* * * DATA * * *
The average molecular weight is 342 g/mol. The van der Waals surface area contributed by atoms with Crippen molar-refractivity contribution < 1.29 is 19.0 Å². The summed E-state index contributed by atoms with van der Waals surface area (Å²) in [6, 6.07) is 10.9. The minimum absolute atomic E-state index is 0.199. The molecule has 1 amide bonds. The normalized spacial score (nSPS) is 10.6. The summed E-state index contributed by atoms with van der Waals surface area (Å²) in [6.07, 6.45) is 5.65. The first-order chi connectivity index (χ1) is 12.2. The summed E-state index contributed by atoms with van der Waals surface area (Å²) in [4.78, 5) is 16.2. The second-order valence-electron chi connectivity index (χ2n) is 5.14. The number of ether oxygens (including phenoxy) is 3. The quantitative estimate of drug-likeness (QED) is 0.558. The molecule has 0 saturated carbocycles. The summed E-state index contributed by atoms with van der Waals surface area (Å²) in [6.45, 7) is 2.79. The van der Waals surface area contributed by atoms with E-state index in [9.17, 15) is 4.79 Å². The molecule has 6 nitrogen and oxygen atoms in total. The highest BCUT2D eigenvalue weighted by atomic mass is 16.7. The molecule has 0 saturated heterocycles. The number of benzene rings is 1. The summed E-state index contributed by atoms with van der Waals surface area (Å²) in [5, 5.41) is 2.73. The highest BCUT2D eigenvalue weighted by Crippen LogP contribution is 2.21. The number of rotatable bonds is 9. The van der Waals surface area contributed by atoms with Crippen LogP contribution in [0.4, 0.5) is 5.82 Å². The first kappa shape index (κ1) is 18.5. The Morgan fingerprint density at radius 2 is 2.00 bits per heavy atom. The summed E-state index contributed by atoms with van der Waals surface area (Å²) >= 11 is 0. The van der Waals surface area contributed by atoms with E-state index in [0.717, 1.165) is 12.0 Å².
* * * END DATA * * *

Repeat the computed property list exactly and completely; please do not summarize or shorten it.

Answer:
The average molecular weight is 342 g/mol. The van der Waals surface area contributed by atoms with Crippen molar-refractivity contribution < 1.29 is 19.0 Å². The summed E-state index contributed by atoms with van der Waals surface area (Å²) in [6, 6.07) is 10.9. The minimum absolute atomic E-state index is 0.199. The molecule has 1 amide bonds. The normalized spacial score (nSPS) is 10.6. The summed E-state index contributed by atoms with van der Waals surface area (Å²) in [6.07, 6.45) is 5.65. The first-order chi connectivity index (χ1) is 12.2. The summed E-state index contributed by atoms with van der Waals surface area (Å²) in [4.78, 5) is 16.2. The second-order valence-electron chi connectivity index (χ2n) is 5.14. The number of ether oxygens (including phenoxy) is 3. The quantitative estimate of drug-likeness (QED) is 0.558. The molecule has 0 saturated carbocycles. The summed E-state index contributed by atoms with van der Waals surface area (Å²) in [6.45, 7) is 2.79. The van der Waals surface area contributed by atoms with E-state index in [9.17, 15) is 4.79 Å². The molecule has 6 nitrogen and oxygen atoms in total. The highest BCUT2D eigenvalue weighted by atomic mass is 16.7. The molecule has 0 saturated heterocycles. The number of benzene rings is 1. The summed E-state index contributed by atoms with van der Waals surface area (Å²) in [5, 5.41) is 2.73. The highest BCUT2D eigenvalue weighted by Crippen LogP contribution is 2.21. The number of rotatable bonds is 9. The van der Waals surface area contributed by atoms with Crippen LogP contribution in [0.4, 0.5) is 5.82 Å². The first kappa shape index (κ1) is 18.5. The Morgan fingerprint density at radius 2 is 2.00 bits per heavy atom. The summed E-state index contributed by atoms with van der Waals surface area (Å²) >= 11 is 0. The van der Waals surface area contributed by atoms with E-state index in [0.717, 1.165) is 12.0 Å².